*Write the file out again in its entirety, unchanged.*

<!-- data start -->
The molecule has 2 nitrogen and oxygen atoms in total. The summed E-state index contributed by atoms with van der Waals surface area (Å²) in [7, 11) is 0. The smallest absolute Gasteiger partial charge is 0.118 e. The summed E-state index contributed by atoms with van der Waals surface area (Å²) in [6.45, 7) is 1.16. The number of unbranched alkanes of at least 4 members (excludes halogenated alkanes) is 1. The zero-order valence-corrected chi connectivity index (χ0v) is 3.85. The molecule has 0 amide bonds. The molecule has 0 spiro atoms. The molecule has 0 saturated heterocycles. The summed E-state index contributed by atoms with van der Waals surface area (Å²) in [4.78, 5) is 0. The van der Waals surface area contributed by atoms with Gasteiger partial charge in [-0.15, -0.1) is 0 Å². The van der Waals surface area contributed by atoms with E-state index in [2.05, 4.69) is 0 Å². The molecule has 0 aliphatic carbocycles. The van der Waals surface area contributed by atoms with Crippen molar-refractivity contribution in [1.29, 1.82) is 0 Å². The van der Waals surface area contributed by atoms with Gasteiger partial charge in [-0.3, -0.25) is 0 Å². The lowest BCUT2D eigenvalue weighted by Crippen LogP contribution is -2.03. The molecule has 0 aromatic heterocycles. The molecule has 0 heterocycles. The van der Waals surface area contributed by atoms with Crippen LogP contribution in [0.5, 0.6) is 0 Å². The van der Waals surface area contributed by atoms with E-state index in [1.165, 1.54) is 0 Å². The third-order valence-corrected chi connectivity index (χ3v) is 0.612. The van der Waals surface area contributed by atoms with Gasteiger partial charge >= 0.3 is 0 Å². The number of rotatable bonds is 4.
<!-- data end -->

The molecule has 2 nitrogen and oxygen atoms in total. The summed E-state index contributed by atoms with van der Waals surface area (Å²) in [7, 11) is 0. The smallest absolute Gasteiger partial charge is 0.118 e. The summed E-state index contributed by atoms with van der Waals surface area (Å²) in [6.45, 7) is 1.16. The number of unbranched alkanes of at least 4 members (excludes halogenated alkanes) is 1. The zero-order valence-corrected chi connectivity index (χ0v) is 3.85. The molecule has 0 amide bonds. The molecule has 0 spiro atoms. The molecule has 0 saturated heterocycles. The summed E-state index contributed by atoms with van der Waals surface area (Å²) in [4.78, 5) is 0. The van der Waals surface area contributed by atoms with Gasteiger partial charge in [-0.15, -0.1) is 0 Å². The van der Waals surface area contributed by atoms with E-state index in [2.05, 4.69) is 0 Å². The molecule has 0 aliphatic carbocycles. The van der Waals surface area contributed by atoms with Crippen molar-refractivity contribution in [1.29, 1.82) is 0 Å². The van der Waals surface area contributed by atoms with Gasteiger partial charge in [-0.3, -0.25) is 0 Å². The lowest BCUT2D eigenvalue weighted by Crippen LogP contribution is -2.03. The molecule has 0 aromatic heterocycles. The molecule has 0 heterocycles. The van der Waals surface area contributed by atoms with Crippen LogP contribution in [0.5, 0.6) is 0 Å². The van der Waals surface area contributed by atoms with E-state index in [1.165, 1.54) is 0 Å². The third-order valence-corrected chi connectivity index (χ3v) is 0.612. The van der Waals surface area contributed by atoms with Gasteiger partial charge >= 0.3 is 0 Å². The number of rotatable bonds is 4.